Courage in a canyon

One can question the thinking that got Aron Ralston into a life-threatening predicament in the Utah canyon country last week.

But there’s no questioning the fortitude he showed in getting his way out of it.

Ralston is the Aspen man whose arm became pinned by a rock during his outing. He was forced to cut off the limb during an ordeal that stretched out over five nights and six days.

A harsh lesson from the incident is the importance of telling others where you are going and how long you will be away, so a prompt and quick rescue can occur if need be.

In the view of some people, Ralston violated a second basic precept of the outdoors: Don’t venture out alone, or separate from your party.

It’s good advice, best followed whenever possible. But it’s unfair to ask people to follow it absolutely.

It’s not always easy to find an available companion when the opportunity arises to hit the backcountry. And for some, there’s a certain magic to be found only when experiencing the wilds alone.

Clearly, being alone heightens the danger level. Remember the plight of Olympic gold medal wrestler Rulon Gardner, who last year became separated from his snowmobiling partners, and then stranded, losing a toe and almost his life?

Gardner takes a lot more emergency gear with him now.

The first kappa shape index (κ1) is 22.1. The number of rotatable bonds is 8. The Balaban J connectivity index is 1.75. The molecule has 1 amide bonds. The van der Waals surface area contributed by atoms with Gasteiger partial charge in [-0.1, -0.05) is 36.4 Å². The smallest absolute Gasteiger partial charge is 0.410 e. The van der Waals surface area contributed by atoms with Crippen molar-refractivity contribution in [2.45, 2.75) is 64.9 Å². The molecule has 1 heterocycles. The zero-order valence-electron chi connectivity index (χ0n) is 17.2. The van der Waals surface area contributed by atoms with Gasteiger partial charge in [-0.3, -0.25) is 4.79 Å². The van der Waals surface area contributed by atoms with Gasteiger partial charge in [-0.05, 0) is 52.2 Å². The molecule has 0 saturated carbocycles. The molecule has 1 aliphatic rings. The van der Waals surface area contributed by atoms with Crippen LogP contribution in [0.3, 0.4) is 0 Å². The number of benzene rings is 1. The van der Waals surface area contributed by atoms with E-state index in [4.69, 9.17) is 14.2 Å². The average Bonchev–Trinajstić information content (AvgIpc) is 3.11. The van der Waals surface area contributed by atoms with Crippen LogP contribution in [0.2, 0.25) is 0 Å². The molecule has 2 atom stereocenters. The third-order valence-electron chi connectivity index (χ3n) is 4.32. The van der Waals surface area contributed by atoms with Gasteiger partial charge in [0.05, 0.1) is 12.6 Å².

Solo journeys in particular require extra measures of safety. For one thing, pack for the worst if you do decide to venture out on your own. A half-day hike could turn out to be an overnight adventure. The simplest of items – a whistle, emergency blanket, candle and matches, small mirror, extra water – take little extra room in a pack and may save your life.

Reducing the risks yourself also reduces the chances that others might have to risk their lives to try to rescue you.

Nevertheless, people have a right to take at least measured risks in the outdoors, no different from others who seek out the thrill of racing automobiles, jumping out of airplanes, etc.

Some of the best emergency provisions for adventurers – especially solo adventurers – to take along are a level head and the mental know-how and physical toughness necessary to deal with adversity if it presents itself.

You can’t put such qualities in a pack. But Ralston didn’t leave them at home.

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